You don’t have to know everything about mushroom growing. These delicious chameleons of food are very healthy. They’re low in fat, high in antioxidants and nutrients. Establishing the right conditions for growing mushrooms at home and acquiring the mushroom decor spawn (the material that is used to reproduce them) are the key to success. These step-by-step instructions will help you grow oyster mushrooms, portobellos and shiitakes.
How do Mushroom Decor Grow
Because spores are not seeds, mushroom decor grow from them. They are so small that you can’t even see the individual spores. These Sake Set spores jerkay do not need soil for nutrition. They rely on materials like wood chips, sawdust and grain as well as straw and straw. The spore mixture and these nutrients is known as spawn. Mushroom spawn is a little like the starter that you need to make sourdough.
Where to grow
Mushrooms love dark, cool and humid environments. A basement is the best place to grow mushrooms at home. However, you could also use a space under the sink.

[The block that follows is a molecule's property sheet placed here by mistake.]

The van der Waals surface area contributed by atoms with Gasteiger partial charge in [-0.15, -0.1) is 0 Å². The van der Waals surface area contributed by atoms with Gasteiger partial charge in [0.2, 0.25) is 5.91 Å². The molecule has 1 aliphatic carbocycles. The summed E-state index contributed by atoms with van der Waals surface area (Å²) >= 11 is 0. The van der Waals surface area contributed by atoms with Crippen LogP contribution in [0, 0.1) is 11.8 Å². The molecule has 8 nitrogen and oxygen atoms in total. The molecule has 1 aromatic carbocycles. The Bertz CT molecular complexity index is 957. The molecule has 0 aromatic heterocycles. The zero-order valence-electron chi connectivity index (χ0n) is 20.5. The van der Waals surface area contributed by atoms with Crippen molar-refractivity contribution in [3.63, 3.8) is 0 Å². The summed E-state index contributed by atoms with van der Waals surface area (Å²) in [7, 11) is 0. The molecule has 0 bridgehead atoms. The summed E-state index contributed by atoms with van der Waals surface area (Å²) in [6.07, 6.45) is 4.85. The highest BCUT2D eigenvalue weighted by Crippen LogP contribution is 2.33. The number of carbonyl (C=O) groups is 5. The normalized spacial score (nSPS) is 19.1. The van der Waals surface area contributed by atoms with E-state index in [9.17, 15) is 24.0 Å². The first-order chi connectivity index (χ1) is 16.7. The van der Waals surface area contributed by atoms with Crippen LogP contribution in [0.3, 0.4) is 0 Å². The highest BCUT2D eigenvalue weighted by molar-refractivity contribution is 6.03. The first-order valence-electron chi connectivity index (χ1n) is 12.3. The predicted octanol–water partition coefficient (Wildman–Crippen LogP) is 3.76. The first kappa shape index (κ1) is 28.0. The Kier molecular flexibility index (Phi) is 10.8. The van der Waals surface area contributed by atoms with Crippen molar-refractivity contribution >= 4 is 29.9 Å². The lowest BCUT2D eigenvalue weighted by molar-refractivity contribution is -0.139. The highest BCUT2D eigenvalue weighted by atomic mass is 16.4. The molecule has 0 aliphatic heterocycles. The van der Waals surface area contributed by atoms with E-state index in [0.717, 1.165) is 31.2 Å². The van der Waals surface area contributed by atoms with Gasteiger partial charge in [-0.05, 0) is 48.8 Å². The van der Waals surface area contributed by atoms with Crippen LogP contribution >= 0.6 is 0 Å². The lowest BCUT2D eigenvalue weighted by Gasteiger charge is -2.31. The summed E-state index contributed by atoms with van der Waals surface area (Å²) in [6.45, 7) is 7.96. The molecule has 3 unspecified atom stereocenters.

You should test your area before you begin to grow. The best temperatures for mushrooms are between 55 and 60 degrees F. Keep out of direct heat and drafts. Enoki mushrooms thrive in temperatures around 45 degrees F. Because many basements are too hot in summer, growing mushrooms is a great project for winter.
Although mushrooms can tolerate some light, the place you choose for them should be darkened or under low light. It might be best to keep your mushrooms safe in your basement. Some mushrooms grow better outdoors, in prepared ground or logs. This takes six to three years and can be more difficult than indoors.
Different types of mushroom decor to grow
There are many types of mushrooms that grow wild. You can also grow most of them at your home. Morels, however, can only be grown in nature. The beauty of wild-harvesting mushrooms is that you can make sure you aren’t picking poisonous mushroom decor. Although all types of mushrooms can be grown indoors (e.g., cremini, portobello and oyster, shiitake, enoki, maitake and maitake), each one has its own growing requirements. White button mushrooms, for example, should be grown in composted manure. Shiitakes, on the other hand, can be grown on wood or hardwood sawdust. Oyster mushrooms, on straw.